Saturday, December 6, 2008

Failing to re-invest: Another reason for the decline of soaps

How did we get here? I have shared my obsession with ratings charts, and I hope I have been slightly convincing to at least some folks that the linear ratings decline we have experienced in the US since at least the late 1980s is trans-genre, and not really related to any particular show or creative team.

Some good skeptics have written me to say "But some of this decline has been due to VCRs and then DVRs, which never got counted". That is totally true! Indeed, I have argued elsewhere that when you add Y&R's CBS broadcast plus 7-day DVR numbers plus Soapnet plus legal online streaming (fancast, msn, youtube, it is actually plausible that Y&R might have 8-10 million US viewers per episode.

Still, that monolithic decline can't be ignored. One irate correspondent wrote me privately to ask (I'm paraphrasing) what I was smoking, and if I was twelve years old and completely unwise. OBVIOUSLY, it is the decline in QUALITY (which may be attributed in part to the youth-grab...the desire to tell quick stories with young newbies, and to chase a more juvenile taste) that caused soap decline. Honestly, I'm not so sure. I'll accept the quality decline, but I remind myself that correlation is not causation. We don't know what is chicken, and what is egg. I'm inclined to think that some of the quality decline is due to REACTIONS to declining viewership and loss of dollars. Newbies are cheaper, for example.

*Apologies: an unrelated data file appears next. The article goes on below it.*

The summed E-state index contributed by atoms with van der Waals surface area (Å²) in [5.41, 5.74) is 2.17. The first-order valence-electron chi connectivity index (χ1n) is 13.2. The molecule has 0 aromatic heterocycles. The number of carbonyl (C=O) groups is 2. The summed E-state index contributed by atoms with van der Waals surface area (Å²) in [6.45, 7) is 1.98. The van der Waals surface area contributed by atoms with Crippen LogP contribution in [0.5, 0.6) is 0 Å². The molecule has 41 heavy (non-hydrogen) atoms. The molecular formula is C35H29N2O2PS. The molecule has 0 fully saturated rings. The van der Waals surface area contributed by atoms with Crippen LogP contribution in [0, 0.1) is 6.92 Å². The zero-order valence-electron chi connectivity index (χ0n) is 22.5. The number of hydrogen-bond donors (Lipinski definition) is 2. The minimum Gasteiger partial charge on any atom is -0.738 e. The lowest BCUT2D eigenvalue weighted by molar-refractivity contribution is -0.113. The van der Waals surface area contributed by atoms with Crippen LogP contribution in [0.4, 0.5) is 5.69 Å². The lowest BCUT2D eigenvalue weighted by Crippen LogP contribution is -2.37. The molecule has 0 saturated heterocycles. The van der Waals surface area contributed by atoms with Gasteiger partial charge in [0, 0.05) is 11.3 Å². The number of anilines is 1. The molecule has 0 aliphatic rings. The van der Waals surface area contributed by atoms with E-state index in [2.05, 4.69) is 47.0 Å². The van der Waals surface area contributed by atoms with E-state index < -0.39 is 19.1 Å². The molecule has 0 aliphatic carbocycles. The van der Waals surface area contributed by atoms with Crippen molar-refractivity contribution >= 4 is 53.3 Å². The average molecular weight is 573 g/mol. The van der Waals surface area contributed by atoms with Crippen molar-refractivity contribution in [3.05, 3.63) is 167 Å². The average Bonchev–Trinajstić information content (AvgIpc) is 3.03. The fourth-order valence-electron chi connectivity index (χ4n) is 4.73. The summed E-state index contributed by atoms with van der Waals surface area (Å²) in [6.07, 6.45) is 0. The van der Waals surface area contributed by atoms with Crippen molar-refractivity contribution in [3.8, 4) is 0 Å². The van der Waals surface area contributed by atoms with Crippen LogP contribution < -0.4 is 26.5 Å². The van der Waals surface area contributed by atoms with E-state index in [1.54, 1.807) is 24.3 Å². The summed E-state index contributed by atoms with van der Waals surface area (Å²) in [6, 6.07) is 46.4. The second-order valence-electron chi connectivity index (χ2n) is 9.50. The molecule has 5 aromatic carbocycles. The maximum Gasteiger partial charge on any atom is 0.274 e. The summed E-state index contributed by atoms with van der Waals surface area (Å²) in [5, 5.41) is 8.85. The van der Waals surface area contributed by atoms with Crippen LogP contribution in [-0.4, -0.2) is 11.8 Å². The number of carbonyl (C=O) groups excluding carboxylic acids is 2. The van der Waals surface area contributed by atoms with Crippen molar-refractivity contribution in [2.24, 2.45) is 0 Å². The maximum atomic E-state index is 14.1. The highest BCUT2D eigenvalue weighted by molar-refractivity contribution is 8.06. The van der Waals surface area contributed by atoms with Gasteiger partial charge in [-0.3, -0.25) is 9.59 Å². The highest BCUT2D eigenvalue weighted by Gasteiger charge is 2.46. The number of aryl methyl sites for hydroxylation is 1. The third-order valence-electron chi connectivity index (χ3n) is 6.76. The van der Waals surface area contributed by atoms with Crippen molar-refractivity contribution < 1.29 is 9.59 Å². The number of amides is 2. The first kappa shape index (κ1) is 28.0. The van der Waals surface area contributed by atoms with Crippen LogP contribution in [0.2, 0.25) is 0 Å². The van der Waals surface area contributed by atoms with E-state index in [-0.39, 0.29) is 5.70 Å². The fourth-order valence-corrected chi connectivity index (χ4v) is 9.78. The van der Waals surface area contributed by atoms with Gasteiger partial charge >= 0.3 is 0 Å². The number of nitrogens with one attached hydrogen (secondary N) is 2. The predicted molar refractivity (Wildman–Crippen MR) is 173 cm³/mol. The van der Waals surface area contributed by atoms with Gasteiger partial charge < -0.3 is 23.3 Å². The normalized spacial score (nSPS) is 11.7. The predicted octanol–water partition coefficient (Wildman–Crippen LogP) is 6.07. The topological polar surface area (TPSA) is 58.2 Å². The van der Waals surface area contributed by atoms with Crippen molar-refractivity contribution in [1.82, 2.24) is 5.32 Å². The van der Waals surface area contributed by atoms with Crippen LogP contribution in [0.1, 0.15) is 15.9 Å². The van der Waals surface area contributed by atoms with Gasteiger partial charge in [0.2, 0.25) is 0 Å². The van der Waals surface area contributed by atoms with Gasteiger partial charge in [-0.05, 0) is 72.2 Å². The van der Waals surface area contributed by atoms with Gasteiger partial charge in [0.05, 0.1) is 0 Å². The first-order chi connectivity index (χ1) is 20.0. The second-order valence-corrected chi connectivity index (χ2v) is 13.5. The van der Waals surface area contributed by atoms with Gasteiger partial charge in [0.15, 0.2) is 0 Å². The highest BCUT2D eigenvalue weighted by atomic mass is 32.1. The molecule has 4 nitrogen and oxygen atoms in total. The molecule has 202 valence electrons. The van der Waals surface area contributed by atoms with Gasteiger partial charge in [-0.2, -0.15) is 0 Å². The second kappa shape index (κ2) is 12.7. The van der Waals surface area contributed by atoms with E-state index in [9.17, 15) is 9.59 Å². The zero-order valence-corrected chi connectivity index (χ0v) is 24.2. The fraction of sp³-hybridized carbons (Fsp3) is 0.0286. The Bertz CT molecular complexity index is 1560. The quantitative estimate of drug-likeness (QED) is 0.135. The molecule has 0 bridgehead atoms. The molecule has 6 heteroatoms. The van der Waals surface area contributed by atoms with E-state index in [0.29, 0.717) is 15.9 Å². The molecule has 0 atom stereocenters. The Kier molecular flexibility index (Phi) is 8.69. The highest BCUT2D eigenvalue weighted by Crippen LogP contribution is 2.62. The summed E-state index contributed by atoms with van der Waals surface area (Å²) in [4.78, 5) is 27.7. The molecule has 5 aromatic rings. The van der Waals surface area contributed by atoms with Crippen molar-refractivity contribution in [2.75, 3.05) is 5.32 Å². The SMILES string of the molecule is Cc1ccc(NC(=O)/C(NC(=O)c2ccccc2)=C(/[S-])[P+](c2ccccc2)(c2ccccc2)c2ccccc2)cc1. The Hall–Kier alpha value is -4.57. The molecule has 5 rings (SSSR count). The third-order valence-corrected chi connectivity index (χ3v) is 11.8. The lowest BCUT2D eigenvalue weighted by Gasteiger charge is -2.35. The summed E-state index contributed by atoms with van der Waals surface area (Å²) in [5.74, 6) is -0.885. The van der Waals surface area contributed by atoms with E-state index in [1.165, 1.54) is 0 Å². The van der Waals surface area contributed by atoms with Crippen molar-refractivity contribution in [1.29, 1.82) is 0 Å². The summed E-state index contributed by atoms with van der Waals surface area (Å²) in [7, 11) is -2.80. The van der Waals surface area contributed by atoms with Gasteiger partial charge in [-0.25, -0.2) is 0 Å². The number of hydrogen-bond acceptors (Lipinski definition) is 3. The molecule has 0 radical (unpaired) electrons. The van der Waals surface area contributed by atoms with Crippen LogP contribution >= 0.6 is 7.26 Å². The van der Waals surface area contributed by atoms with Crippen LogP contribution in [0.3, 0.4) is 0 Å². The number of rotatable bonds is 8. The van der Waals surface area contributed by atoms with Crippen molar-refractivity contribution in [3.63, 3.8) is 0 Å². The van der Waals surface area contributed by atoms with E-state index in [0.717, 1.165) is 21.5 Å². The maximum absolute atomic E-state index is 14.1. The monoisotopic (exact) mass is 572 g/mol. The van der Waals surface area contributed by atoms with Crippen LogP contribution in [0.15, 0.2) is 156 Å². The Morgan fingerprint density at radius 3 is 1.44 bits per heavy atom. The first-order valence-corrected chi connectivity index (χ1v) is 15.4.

In the end, it is probably non-sensical to have the quality-ratings debate. Clearly, ratings loss has many factors (viewing choices, women out of the home, overall decline of TV, loss of intergenerational viewing, social perception of soaps as 'dated' and 'uncool', etc.). Quality may be a part of that, but the direction of causation is undoubtedly reciprocal. Quality never really reflects ratings...otherwise, shows like St. Elsewhere and Boomtown would have been top-rated (or Masterpiece Theater), and shows like According to Jim would only have lasted a single season.

Anyway, the point of this post is something different. On some soap boards, I (and others) have expressed the idea that a key problem with modern soaps is that they are often 30-70 years old! As much as I love my 35 year old Y&R (and would mourn if it disappeared), I'm also 43...and not the desirable demographic. It would be fine if my Y&R could continue, but there need to be new soaps for the new generation.